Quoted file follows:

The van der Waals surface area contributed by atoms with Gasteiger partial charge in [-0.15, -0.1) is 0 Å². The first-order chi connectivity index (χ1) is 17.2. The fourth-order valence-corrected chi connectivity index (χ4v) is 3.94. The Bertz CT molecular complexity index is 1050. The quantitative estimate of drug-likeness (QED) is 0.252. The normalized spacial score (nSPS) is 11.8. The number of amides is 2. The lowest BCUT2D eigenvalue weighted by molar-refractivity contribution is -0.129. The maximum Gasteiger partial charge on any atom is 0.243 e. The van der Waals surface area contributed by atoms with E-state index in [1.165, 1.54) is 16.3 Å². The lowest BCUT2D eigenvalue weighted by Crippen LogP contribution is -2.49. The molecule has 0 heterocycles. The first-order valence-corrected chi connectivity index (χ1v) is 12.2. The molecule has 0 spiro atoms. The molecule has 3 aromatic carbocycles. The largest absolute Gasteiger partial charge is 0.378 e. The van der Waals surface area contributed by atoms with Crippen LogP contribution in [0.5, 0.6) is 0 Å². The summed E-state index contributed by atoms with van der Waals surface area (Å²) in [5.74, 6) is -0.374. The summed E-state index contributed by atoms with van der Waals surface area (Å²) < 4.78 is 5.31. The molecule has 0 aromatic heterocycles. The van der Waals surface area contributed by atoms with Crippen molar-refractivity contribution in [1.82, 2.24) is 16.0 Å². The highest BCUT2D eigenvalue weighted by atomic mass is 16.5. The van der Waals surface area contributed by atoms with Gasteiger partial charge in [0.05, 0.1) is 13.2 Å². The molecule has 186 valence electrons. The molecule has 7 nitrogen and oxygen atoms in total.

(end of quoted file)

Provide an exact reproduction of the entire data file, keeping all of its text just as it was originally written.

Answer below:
The van der Waals surface area contributed by atoms with Gasteiger partial charge in [-0.15, -0.1) is 0 Å². The first-order chi connectivity index (χ1) is 17.2. The fourth-order valence-corrected chi connectivity index (χ4v) is 3.94. The Bertz CT molecular complexity index is 1050. The quantitative estimate of drug-likeness (QED) is 0.252. The normalized spacial score (nSPS) is 11.8. The number of amides is 2. The lowest BCUT2D eigenvalue weighted by molar-refractivity contribution is -0.129. The maximum Gasteiger partial charge on any atom is 0.243 e. The van der Waals surface area contributed by atoms with E-state index in [1.165, 1.54) is 16.3 Å². The lowest BCUT2D eigenvalue weighted by Crippen LogP contribution is -2.49. The molecule has 0 heterocycles. The first-order valence-corrected chi connectivity index (χ1v) is 12.2. The molecule has 0 spiro atoms. The molecule has 3 aromatic carbocycles. The largest absolute Gasteiger partial charge is 0.378 e. The van der Waals surface area contributed by atoms with Crippen LogP contribution in [0.5, 0.6) is 0 Å². The summed E-state index contributed by atoms with van der Waals surface area (Å²) in [5.74, 6) is -0.374. The summed E-state index contributed by atoms with van der Waals surface area (Å²) < 4.78 is 5.31. The molecule has 0 aromatic heterocycles. The van der Waals surface area contributed by atoms with Crippen molar-refractivity contribution in [1.82, 2.24) is 16.0 Å². The highest BCUT2D eigenvalue weighted by atomic mass is 16.5. The van der Waals surface area contributed by atoms with Gasteiger partial charge in [0.05, 0.1) is 13.2 Å². The molecule has 186 valence electrons. The molecule has 7 nitrogen and oxygen atoms in total.